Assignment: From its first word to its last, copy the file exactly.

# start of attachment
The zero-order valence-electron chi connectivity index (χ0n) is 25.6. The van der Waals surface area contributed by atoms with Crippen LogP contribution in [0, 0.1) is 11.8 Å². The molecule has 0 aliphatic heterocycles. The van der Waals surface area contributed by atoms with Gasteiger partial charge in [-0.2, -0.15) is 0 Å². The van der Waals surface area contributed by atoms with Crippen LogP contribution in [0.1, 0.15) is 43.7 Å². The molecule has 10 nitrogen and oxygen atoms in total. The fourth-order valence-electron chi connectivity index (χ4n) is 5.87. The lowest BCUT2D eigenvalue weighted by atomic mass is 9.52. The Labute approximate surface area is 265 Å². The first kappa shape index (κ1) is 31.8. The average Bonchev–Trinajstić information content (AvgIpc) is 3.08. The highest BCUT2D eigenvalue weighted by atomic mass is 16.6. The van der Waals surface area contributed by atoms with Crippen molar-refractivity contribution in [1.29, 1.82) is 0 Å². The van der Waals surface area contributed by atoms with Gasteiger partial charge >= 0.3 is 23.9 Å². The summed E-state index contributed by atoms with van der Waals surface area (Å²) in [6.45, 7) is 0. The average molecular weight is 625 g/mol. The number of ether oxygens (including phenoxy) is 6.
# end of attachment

The zero-order valence-electron chi connectivity index (χ0n) is 25.6. The van der Waals surface area contributed by atoms with Crippen LogP contribution in [0, 0.1) is 11.8 Å². The molecule has 0 aliphatic heterocycles. The van der Waals surface area contributed by atoms with Gasteiger partial charge in [-0.2, -0.15) is 0 Å². The van der Waals surface area contributed by atoms with Crippen LogP contribution in [0.1, 0.15) is 43.7 Å². The molecule has 10 nitrogen and oxygen atoms in total. The fourth-order valence-electron chi connectivity index (χ4n) is 5.87. The lowest BCUT2D eigenvalue weighted by atomic mass is 9.52. The Labute approximate surface area is 265 Å². The first kappa shape index (κ1) is 31.8. The average Bonchev–Trinajstić information content (AvgIpc) is 3.08. The highest BCUT2D eigenvalue weighted by atomic mass is 16.6. The van der Waals surface area contributed by atoms with Crippen molar-refractivity contribution in [1.29, 1.82) is 0 Å². The van der Waals surface area contributed by atoms with Gasteiger partial charge >= 0.3 is 23.9 Å². The summed E-state index contributed by atoms with van der Waals surface area (Å²) in [6.45, 7) is 0. The average molecular weight is 625 g/mol. The number of ether oxygens (including phenoxy) is 6.